The once-elusive China may finally be in the cards -- the House of Cards, if you will -- for Netflix (NASDAQ:NFLX). Bloomberg is reporting that Netflix is in talks to enter the world's most-populous nation through a partnership with the Jack Ma-backed Wasu.

Whether this means that the Netflix brand will roll out in China or that its content will be licensed through the existing Wasu platform remains to be seen. Either way it would be a big move for a company that seemed to all but give up on making a play for China a couple of years ago.

"It's unclear in the long term how it might work for us in China," Netflix CEO Reed Hastings said in a Wall Street Journal interview three years ago, when asked if Netflix would eventually be available all over the world. "But if you said almost everywhere other than China, I'd be pretty confident we'd be there in less than 10 years." 

A lot has changed since the fall of 2012 for Netflix. For starters, it has pushed up the deadline for global expansion. We're no longer looking at 2022 as the finish line for Netflix's flag planting. It revealed in January's letter to shareholders that it expects to complete its global push by the end of next year. It then expects to generate "material global profits" from 2017 onward.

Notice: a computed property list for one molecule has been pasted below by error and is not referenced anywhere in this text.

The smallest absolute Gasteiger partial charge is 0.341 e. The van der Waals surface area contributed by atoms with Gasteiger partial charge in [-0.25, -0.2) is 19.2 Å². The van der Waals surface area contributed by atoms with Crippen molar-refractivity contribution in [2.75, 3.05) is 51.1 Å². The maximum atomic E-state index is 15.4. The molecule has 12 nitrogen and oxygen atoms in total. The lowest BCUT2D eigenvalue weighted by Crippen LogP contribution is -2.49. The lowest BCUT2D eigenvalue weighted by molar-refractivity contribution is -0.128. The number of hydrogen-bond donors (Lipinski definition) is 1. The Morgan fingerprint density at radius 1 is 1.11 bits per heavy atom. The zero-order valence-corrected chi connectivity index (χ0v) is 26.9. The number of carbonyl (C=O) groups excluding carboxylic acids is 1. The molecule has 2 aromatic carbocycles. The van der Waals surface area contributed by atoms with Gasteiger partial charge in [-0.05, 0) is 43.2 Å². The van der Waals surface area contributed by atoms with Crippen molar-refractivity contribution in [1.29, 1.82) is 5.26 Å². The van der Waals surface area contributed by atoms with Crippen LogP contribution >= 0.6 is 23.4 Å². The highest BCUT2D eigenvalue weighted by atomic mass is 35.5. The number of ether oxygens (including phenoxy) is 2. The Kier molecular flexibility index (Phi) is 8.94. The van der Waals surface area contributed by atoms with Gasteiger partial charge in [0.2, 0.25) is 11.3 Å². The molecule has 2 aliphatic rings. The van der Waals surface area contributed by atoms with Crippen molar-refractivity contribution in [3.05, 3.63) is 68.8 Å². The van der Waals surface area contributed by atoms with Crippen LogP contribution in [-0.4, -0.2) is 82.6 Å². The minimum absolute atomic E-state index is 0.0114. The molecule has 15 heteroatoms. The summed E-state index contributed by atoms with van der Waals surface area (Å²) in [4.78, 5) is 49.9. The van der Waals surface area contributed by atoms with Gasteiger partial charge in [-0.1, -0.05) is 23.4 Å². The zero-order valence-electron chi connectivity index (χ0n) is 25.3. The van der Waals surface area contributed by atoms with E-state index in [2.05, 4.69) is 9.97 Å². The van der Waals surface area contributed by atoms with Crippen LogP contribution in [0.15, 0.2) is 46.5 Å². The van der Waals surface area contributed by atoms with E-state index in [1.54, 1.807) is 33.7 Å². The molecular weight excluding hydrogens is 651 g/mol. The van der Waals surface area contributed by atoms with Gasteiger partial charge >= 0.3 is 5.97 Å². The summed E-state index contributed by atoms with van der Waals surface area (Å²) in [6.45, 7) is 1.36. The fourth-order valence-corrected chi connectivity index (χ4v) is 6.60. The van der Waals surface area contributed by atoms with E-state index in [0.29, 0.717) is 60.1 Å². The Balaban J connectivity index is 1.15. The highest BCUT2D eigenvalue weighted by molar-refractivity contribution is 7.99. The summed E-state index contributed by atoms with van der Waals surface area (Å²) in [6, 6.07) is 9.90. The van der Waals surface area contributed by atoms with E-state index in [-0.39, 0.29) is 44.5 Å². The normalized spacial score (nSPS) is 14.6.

It's clear that Netflix was going to have to woo a homegrown partner if it were ever to make a play in China. It's a restrictive government, and we've seen everyone from video game publishers to dot-com darlings team up with a Chinese company to make a play for a piece of the market.

Things get even hairier when it comes to streaming video, as China's State Administration of Press, Publication, Radio, Film, and Television has given Internet TV licenses to just seven companies. One of them, naturally, is Wasu.

It will take some time to see how this plays out. This may not be a lucrative market right away. Content licensing and bandwidth costs are high, and the subscription fees that China is willing to pay are low. Youku Tudou is a leader in streaming video in China, and it has posted three years of widening deficits, according to S&P Capital IQ data. 

However, the Chinese online video market is obviously going to get only bigger over the years. Netflix is right to act now -- with a partner -- instead of waiting for an opportunity to come for it to go in on its own. It might be too late if it waits. It's time for Netflix to look at its 2012 self, laugh, and brush up on Mandarin.